Education reform continues to be a widely discussed subject within every level of our government – from our school boards to the President of the United States. We know that great teachers changing lives in our classrooms is the key to success, but we continue to debate how to make that happen. Here at the Chamber, we believe that every level of our district is responsible for moving our district forward, but change has to start at the top first and our leaders must be courageous as they push forward sometimes difficult policy changes in a relentless pursuit to do what’s best for kids. Mayor Rawlings recently said that our ‘moment of truth’ is upon us. We owe it to our kids, at the very least, to put in the effort and go vote in these important races.
By Penny Lynch, Communications Manager for the DRC
This week I would like to introduce you to Tara Vornkahl. Tara is the key ingredient for Dallas Regional Chamber’s Economic Development and Innovation departments. Read on and learn what her team doesn’t know about her.
Why is it Important to be a team player?
Not to be cliché, but two (or three, or four…) heads are better than one. Whenever I am working with a group, which is almost daily at the DRC, I’m pretty much guaranteed to learn something new or in some cases, a more efficient way to do things.
What do you miss most about being a kid?
I really miss having the “I can dig a hole to China” mentality. One summer, I couldn’t have been older than 6 or 7, I was dead set on digging to China…starting in my mom’s garden in the back yard. I am still a very optimistic person to this day and when I want to do something, I make sure that it happens. However, my dreams crashed and burned when I got a geography lesson on where China was.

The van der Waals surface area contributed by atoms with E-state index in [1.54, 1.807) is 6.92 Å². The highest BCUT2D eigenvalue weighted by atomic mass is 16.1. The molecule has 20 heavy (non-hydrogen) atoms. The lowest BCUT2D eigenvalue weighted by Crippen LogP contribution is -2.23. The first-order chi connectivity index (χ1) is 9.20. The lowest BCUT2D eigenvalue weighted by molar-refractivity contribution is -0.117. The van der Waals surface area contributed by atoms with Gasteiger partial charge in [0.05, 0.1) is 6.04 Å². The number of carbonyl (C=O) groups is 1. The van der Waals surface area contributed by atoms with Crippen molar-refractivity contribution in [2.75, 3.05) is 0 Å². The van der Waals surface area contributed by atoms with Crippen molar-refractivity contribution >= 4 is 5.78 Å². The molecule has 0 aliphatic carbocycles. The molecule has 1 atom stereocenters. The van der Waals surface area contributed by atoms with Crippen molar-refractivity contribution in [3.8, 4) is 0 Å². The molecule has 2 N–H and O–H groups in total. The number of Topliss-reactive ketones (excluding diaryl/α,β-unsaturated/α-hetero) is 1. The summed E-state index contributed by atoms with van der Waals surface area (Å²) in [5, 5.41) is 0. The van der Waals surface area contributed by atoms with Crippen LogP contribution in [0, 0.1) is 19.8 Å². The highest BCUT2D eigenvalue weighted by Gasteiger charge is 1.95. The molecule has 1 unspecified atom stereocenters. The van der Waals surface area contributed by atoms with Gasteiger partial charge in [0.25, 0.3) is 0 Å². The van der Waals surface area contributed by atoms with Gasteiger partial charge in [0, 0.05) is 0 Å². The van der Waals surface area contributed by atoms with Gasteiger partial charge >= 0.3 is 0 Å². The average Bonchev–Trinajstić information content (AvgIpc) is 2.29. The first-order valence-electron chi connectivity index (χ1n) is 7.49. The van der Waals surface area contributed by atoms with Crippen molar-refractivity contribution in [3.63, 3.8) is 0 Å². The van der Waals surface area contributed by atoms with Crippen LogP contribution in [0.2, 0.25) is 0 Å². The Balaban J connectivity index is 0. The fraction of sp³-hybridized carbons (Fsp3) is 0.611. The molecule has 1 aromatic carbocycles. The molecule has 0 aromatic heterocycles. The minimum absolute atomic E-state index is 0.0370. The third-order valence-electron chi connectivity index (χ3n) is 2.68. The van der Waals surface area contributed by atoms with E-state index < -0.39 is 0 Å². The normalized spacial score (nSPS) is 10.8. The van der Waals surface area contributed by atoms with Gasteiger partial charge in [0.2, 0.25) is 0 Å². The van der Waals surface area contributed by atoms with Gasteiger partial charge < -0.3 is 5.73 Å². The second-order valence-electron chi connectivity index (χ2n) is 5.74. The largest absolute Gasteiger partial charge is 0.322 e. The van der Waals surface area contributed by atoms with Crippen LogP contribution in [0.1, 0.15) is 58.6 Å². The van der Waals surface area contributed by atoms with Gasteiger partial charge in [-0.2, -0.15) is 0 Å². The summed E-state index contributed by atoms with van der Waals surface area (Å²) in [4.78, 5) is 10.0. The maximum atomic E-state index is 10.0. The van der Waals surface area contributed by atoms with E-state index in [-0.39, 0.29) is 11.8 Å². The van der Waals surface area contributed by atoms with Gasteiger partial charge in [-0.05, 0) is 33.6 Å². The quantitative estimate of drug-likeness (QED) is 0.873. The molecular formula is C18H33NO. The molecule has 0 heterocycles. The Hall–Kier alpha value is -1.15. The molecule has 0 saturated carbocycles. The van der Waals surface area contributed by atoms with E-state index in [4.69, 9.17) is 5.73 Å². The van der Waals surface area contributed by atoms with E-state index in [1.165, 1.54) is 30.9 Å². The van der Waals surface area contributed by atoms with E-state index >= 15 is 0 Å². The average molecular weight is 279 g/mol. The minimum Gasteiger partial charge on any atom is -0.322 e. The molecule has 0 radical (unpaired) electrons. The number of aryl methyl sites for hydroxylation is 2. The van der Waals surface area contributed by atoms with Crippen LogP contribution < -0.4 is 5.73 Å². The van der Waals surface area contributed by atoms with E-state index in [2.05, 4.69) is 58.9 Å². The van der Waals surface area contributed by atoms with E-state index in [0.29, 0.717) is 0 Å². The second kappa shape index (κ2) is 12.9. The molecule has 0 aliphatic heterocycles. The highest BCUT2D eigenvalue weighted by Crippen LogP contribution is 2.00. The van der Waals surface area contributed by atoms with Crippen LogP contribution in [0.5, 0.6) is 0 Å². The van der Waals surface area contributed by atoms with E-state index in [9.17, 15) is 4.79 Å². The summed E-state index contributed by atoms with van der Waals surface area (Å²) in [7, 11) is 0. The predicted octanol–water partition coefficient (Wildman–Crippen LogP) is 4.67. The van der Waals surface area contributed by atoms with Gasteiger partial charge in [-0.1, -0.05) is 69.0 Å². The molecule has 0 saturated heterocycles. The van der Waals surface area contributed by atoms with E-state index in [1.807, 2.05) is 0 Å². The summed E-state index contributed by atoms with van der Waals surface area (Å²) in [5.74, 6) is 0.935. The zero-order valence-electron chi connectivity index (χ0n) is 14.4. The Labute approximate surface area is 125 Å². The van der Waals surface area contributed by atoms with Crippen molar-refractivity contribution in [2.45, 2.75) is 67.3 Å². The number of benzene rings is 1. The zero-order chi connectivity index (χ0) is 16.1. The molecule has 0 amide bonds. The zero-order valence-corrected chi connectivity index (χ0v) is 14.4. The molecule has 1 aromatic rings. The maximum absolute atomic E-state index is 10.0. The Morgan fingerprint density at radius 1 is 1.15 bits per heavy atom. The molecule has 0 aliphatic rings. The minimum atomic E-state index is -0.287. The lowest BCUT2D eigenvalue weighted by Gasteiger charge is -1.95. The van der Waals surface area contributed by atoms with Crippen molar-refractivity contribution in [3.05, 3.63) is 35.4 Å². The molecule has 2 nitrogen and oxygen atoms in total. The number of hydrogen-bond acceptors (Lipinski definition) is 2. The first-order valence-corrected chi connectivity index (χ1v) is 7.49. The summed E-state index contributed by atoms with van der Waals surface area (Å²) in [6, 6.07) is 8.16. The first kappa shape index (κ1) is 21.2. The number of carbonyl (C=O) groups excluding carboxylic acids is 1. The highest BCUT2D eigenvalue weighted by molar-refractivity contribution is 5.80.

What do you love most about the Dallas Regional Chamber and why?
Aside all of the great events that we get to be a part of, I just love the general work culture at the Chamber. I feel very blessed, especially being a Midwest transplant that knew no one in Dallas, to be a part of an organization that truly cares for one another. Everyone here has made me feel welcomed and appreciated from day one, and that has truly meant a lot to me. I am challenged every day and I am always learning something new, which is something that is very important to me when working in an organization. AND I have an incredible view of the City of Dallas…and Ft. Worth when it is a clear day.